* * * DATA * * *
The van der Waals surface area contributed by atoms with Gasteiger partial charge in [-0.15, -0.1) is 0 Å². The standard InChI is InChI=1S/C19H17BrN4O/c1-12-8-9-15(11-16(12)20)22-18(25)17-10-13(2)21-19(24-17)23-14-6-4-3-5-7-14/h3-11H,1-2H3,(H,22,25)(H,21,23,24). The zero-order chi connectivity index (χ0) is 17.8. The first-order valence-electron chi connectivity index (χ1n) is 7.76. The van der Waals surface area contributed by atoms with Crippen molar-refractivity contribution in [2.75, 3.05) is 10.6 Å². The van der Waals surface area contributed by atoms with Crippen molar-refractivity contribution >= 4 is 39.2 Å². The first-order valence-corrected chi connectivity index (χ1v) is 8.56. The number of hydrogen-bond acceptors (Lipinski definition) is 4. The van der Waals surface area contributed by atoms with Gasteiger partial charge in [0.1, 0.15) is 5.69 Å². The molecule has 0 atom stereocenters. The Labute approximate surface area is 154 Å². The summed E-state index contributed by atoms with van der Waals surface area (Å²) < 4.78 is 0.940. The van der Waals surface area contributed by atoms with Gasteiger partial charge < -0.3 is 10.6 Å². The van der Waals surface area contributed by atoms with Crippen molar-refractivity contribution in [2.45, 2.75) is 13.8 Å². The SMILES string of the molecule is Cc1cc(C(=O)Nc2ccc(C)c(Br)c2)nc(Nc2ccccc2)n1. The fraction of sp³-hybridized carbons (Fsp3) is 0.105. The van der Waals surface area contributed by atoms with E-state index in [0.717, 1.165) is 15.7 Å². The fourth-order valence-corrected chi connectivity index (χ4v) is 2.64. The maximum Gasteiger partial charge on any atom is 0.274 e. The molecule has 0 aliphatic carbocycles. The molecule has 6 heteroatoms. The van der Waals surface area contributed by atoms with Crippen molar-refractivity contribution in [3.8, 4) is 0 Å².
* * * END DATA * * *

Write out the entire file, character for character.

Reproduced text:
The van der Waals surface area contributed by atoms with Gasteiger partial charge in [-0.15, -0.1) is 0 Å². The standard InChI is InChI=1S/C19H17BrN4O/c1-12-8-9-15(11-16(12)20)22-18(25)17-10-13(2)21-19(24-17)23-14-6-4-3-5-7-14/h3-11H,1-2H3,(H,22,25)(H,21,23,24). The zero-order chi connectivity index (χ0) is 17.8. The first-order valence-electron chi connectivity index (χ1n) is 7.76. The van der Waals surface area contributed by atoms with Crippen molar-refractivity contribution in [2.75, 3.05) is 10.6 Å². The van der Waals surface area contributed by atoms with Crippen molar-refractivity contribution >= 4 is 39.2 Å². The first-order valence-corrected chi connectivity index (χ1v) is 8.56. The number of hydrogen-bond acceptors (Lipinski definition) is 4. The van der Waals surface area contributed by atoms with Gasteiger partial charge in [0.1, 0.15) is 5.69 Å². The molecule has 0 atom stereocenters. The Labute approximate surface area is 154 Å². The summed E-state index contributed by atoms with van der Waals surface area (Å²) < 4.78 is 0.940. The van der Waals surface area contributed by atoms with Gasteiger partial charge < -0.3 is 10.6 Å². The van der Waals surface area contributed by atoms with Crippen molar-refractivity contribution in [2.45, 2.75) is 13.8 Å². The SMILES string of the molecule is Cc1cc(C(=O)Nc2ccc(C)c(Br)c2)nc(Nc2ccccc2)n1. The fraction of sp³-hybridized carbons (Fsp3) is 0.105. The van der Waals surface area contributed by atoms with E-state index in [0.717, 1.165) is 15.7 Å². The fourth-order valence-corrected chi connectivity index (χ4v) is 2.64. The maximum Gasteiger partial charge on any atom is 0.274 e. The molecule has 0 aliphatic carbocycles. The molecule has 6 heteroatoms. The van der Waals surface area contributed by atoms with Crippen molar-refractivity contribution in [3.8, 4) is 0 Å².